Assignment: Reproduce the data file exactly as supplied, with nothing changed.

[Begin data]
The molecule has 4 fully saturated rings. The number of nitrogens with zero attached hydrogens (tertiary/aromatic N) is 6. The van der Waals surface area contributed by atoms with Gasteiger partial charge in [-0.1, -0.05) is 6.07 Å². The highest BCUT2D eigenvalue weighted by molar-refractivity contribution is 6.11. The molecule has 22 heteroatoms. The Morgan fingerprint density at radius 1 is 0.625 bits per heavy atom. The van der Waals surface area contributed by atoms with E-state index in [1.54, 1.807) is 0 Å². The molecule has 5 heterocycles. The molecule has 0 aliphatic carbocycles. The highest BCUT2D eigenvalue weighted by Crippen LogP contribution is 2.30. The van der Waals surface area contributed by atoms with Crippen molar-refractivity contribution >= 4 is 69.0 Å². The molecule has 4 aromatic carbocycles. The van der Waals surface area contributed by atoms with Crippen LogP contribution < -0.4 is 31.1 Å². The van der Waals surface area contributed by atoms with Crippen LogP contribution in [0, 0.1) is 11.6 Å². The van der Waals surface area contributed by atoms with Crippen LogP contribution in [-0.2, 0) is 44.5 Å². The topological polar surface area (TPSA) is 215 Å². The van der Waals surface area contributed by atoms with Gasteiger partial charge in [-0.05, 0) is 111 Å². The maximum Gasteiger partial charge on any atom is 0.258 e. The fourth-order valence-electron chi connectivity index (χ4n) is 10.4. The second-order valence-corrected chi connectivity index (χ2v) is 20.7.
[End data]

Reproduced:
The molecule has 4 fully saturated rings. The number of nitrogens with zero attached hydrogens (tertiary/aromatic N) is 6. The van der Waals surface area contributed by atoms with Gasteiger partial charge in [-0.1, -0.05) is 6.07 Å². The highest BCUT2D eigenvalue weighted by molar-refractivity contribution is 6.11. The molecule has 22 heteroatoms. The Morgan fingerprint density at radius 1 is 0.625 bits per heavy atom. The van der Waals surface area contributed by atoms with E-state index in [1.54, 1.807) is 0 Å². The molecule has 5 heterocycles. The molecule has 0 aliphatic carbocycles. The highest BCUT2D eigenvalue weighted by Crippen LogP contribution is 2.30. The van der Waals surface area contributed by atoms with Crippen molar-refractivity contribution >= 4 is 69.0 Å². The molecule has 4 aromatic carbocycles. The van der Waals surface area contributed by atoms with Crippen LogP contribution < -0.4 is 31.1 Å². The van der Waals surface area contributed by atoms with Crippen LogP contribution in [0, 0.1) is 11.6 Å². The van der Waals surface area contributed by atoms with Crippen LogP contribution in [-0.2, 0) is 44.5 Å². The topological polar surface area (TPSA) is 215 Å². The van der Waals surface area contributed by atoms with Gasteiger partial charge in [-0.05, 0) is 111 Å². The maximum Gasteiger partial charge on any atom is 0.258 e. The fourth-order valence-electron chi connectivity index (χ4n) is 10.4. The second-order valence-corrected chi connectivity index (χ2v) is 20.7.